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Asia

2011

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Defending the middle ground of online journalism

It's easy to use polarizing descriptions of online news-gathering. It's the domain of citizen journalists, blogging without pay and institutional support, or it's a sector filled with the digital works of "mainstream media" facing financial worries and struggling to offer employees the protection they once provided. But there is a growing middle ground: trained reporters and editors who work exclusively online on projects born independent of traditional media. They share many of the practices of an older generation of reporters, but their work draws from the decentralized and agile practices of the digital world. 

A new set of media regulations in China is attempting to control the growing influence of social media users. (AFP)

China's latest media regulations, issued Thursday in a bid to take some steam out of microblogs that increasingly drive the country's news agenda, signal an increased role for the state in drafting and enforcing press standards.

Wednesday's post, "Advice for colleagues on the digital front lines," offered practical advice for keeping a website up and running in a hostile political environment. But such measures are not universally applicable. Sky Canaves, CPJ's new East Asia and Internet consultant in Hong Kong, sent this reality check for Internet writers in China, where tighter government scrutiny has driven online users to turn to other tactics.

New York, November 10, 2011--A Bangladeshi editor was rearrested on the same day he was released on bail, as he was leaving the gate of the prison, news reports said. 

Police detained Ekramul Haque, editor of Sheershanews website and Sheersha Kagoj weekly, on extortion charges on July 31. On October 25, the High Court in the country's capital, Dhaka, granted the journalist bail, and he was released on November 1. But he was arrested again at the gate of the jail as he was leaving, news website bdnews24 reported.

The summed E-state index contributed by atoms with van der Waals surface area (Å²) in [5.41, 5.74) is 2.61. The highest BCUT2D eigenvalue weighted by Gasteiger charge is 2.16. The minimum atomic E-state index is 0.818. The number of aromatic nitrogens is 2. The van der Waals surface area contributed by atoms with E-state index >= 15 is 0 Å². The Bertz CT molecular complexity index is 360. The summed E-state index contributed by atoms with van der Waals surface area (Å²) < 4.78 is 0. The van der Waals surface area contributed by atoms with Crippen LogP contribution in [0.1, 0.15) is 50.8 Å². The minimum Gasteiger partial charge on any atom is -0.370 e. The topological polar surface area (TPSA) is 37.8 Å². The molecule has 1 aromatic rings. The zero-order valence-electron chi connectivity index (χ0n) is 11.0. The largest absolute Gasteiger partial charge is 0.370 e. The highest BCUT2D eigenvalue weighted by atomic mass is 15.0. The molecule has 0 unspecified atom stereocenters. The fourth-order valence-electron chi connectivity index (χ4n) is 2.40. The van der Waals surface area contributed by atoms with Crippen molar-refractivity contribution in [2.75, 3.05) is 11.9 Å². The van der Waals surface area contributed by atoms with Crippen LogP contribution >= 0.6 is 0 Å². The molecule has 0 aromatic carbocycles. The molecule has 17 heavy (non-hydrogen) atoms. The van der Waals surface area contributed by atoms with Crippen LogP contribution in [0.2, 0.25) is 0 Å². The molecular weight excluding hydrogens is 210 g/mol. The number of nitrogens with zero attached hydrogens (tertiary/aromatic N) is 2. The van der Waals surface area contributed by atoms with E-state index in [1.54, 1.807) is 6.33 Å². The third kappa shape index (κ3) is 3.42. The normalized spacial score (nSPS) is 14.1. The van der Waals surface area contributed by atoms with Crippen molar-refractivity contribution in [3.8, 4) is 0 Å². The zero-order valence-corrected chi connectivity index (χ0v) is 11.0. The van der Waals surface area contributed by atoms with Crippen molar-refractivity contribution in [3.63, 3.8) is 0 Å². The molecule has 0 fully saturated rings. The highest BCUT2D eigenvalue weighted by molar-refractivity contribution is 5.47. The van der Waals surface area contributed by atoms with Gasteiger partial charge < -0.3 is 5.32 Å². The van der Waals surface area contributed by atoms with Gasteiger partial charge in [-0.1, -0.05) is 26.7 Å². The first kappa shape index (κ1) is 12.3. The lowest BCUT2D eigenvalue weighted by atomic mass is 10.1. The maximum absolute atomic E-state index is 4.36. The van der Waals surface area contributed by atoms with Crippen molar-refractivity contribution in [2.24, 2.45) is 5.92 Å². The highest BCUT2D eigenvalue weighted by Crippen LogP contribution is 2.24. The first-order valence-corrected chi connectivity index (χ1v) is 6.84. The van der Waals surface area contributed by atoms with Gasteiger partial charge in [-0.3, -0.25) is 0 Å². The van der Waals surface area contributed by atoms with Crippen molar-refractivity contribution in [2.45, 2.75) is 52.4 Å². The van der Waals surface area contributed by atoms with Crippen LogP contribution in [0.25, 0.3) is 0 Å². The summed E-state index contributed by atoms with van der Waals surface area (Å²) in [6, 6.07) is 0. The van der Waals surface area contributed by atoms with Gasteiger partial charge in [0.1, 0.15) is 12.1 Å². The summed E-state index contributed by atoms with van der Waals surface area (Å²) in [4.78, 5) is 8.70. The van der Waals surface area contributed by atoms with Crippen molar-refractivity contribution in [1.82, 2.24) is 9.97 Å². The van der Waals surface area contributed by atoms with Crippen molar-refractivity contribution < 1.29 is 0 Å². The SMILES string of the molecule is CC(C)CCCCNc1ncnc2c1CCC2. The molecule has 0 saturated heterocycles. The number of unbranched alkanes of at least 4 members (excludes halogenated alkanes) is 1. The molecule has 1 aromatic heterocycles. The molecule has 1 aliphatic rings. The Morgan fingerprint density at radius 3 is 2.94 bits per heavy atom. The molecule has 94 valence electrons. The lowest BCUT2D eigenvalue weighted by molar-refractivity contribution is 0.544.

President Rajapaksa's government is imposing new guidelines on the Sri Lankan media. (Reuters)

New York, November 10, 2011--The Committee to Protect Journalists is concerned by the Sri Lankan government's announcement of an upcoming set of guidelines and code of conduct for journalists and media organizations, and believes these regulations will only increase the government's control of the media.

The announcement, which appeared Thursday in the government-owned Daily News, said the government would "soon introduce a set of guidelines and a code of conduct for media to be adhered to by all media institutions and media persons in the country." The announcement also stated that the government would set up the guidelines, which would be enforced under the relevant laws.

If you're running a website that's come under attack, or is likely to, here is some advice on how to protect yourself.

First, a little background:

On Monday we filed an alert about the Sri Lankan government's blocking of at least five websites there. The move silenced just about all of the country's independent online voices. Two websites, Groundviews and its sister Sinhala site Vikalpa, have survived a few temporary takedowns, but for now they seem to be about the last two journalism sites posting independent analyses about Sri Lankan politics that are still up and running.

It's not clear whether Beijing will require licensing of social media sites or users to register under their real names. (Reuters)

In the latest sign of increasing pressure on Chinese companies to tighten control of the Internet, Chinese authorities convened an unusual seminar in Beijing for senior executives of 39 major enterprises involved in Internet services, technology and telecommunications.

New York, November 7, 2011--The body of missing Pakistani journalist Javed Naseer Rind was found on Saturday morning in Khuzdar, 186 miles (300 kilometers) south of the city of Quetta, local and international news reports said. The journalist had been shot multiple times in the head and chest, and his body showed multiple signs of torture, the local media reported. 

New York, November 7, 2011--The Committee to Protect Journalists is deeply concerned by reports that access to at least five Sri Lankan websites has been blocked by the country's government.

New York, October 31, 2011--The Committee to Protect Journalists condemns the imprisonment of two Tibetan writers, one of whom was sentenced after a year of detention without trial, according to reports.

2011

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